Jellied chicken gumbo, anyone?
By Charlie Mitchell
Two cans of lobster, two cans of crab meat and one jar of Cheese-Whiz.
Food, un-glorious food.
We can say our world is awful these days, but at least dining options have improved.
Canned lobster? Who knew?
The prompt for today’s epistle is an unpretentious church cookbook that was sitting atop a stack of other cast-asides.
It was apparently pretty popular because while the first printing was in 1958, there were subsequent editions all the way until 1985.
To be fair, there were far fewer fresh or frozen options for shoppers 50 years ago. Maybe that’s why, according to the recipes compiled by Mississippi church ladies, it was rare to prepare a meal without opening cans.
The lobster, crab and Cheese-Whiz, were, by the way, the essentials for Seafood Newberg. Don’t know about lobster, but canned crabmeat is certainly still available. Cheese-Whiz, which debuted in 1953 and took the food world by storm, is also still marketed by Kraft. It now comes in a spray can and, as these things go, a nacho flavor has been added.
Back to the book: Turn the page, or several pages, and there are Southern Puffs. Very simple. Roll (canned) biscuit dough thin, cut in strips and drop into 350-degree lard. “Especially delicious,” the cookbook says.
Here’s a winner on the same page: Chicken Loaf. Grind together a cooked hen (without bones), a bunch of celery and six boiled eggs and mix together a raw egg, some chicken stock and salt and pepper. Press it all into a loaf pan and bake.
There’s also a Ham Loaf and a Jellied Chicken Gumbo, details of which are best not shared.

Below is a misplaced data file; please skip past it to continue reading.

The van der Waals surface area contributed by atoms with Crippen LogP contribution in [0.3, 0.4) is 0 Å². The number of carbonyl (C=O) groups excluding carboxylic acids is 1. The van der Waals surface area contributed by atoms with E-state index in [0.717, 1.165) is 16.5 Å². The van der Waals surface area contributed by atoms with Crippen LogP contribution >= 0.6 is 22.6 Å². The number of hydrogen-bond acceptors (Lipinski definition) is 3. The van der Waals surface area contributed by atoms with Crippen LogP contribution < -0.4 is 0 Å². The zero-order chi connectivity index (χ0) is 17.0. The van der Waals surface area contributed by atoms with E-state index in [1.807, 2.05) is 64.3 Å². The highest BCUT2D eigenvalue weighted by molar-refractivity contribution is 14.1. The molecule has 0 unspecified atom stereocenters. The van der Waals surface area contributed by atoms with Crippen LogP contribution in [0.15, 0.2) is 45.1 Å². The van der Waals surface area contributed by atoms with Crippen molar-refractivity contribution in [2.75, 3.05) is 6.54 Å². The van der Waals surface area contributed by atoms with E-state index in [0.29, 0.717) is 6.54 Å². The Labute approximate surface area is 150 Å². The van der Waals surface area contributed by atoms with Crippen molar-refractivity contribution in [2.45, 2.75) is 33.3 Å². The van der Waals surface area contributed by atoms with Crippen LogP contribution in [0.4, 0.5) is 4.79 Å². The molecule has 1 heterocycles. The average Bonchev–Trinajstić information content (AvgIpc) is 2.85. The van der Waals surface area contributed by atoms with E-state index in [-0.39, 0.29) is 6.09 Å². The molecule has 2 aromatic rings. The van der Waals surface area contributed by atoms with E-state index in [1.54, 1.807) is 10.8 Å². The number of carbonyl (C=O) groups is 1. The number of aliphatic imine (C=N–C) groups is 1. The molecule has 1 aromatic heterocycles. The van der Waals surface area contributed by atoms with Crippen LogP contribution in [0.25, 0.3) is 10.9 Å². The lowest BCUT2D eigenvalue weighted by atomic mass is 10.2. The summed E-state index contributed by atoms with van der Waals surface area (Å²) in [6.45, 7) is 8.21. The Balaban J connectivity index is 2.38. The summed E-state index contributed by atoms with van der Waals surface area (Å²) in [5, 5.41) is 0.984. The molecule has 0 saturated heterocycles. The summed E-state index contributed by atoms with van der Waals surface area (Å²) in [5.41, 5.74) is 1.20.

And a Ham Mousse.
Cuban Chicken calls for cans of tomato juice and cans of peas. Bring to boil, simmer then serve.
Big in Havana, no doubt.
Many of the other recipes invoke exotic notions of the palates in distant lands:
• Hungarian Roast (round steak cooked in ketchup).
• Swiss Steak (round steak cooked in garlic and ginger).
• Pork Chops a la Hawaii (sweet potatoes and pineapple).
• Spanish Corn (same as Cuban Chicken, minus the chicken and the peas and plus olives).
• French Stuffed Eggplant (stuffing includes are canned deviled ham, canned shrimp).
Molds and rings were big.
• Raspberry Chicken Mold.
• Two-Tier Egg and Chicken Mold.
• Salmon Mold.
• Avocado Ring Mold.
Most of the recipes were from women. The complex formula for Vienna Sausage Pickups, however, was from a man. Open three cans of Vienna sausages and dump into boiling Worcestershire sauce. Serve with toothpicks.
Another recipe that doesn’t need much exposition is Creamed Turkey (to be served with wild rice ring).
Here’s a seafood dish: Crab Bisque. One can of cream of mushroom soup, one can of cream of celery soup, one can of cream of chicken soup, three cans of milk (measured with a soup can) and — you guessed it — two small or one large can of crab meat. It’s a four-can meal in a minute!
Fish Amandine calls for “scored filets of dolphin.” The recipe pre-dates Flipper, but it’s likely to have generated concern once that TV show became popular in the 1960s. Chefs have renamed what was once called “dolphin.” Today, it’s on the menu as mahi-mahi and so far as anyone knows, Bud and Sandy never had a pet/friend mahi-mahi come to their rescue. In any event, the recipe for Fish Amandine (sautéed in olive oil and spices) is one of the healthiest in the whole book.
According to the index, the half-inch thick compendium contains 28 formulations for breads, biscuits and rolls and 29 recipes for cookies. Even more for cakes.
But it’s the formula for Peanut Butter Sticks that explains how so many cardiac surgeons have managed to stay so busy for the past few decades. First, take white bread toasted to remove all moisture. Next get a jar of peanut butter and whisk in enough oil to lighten the consistency to that of whipped cream. Then slather on the bread sticks and roll in bread crumbs. Tasty. Could also be called Artery Cloggers.
Mississippians, for the most part, eat healthier these days. Perhaps because the assortment of foods available year-around has grown exponentially. Perhaps because we’ve come to realize that fresh (or fresh-frozen) is almost always more nutritious than canned.
If any of these recipes are recognized and cherished as family heirlooms, please understand: No mockery intended. This is about gratitude for better days.
Charlie Mitchell is a Mississippi journalist. Write to him at email@example.com.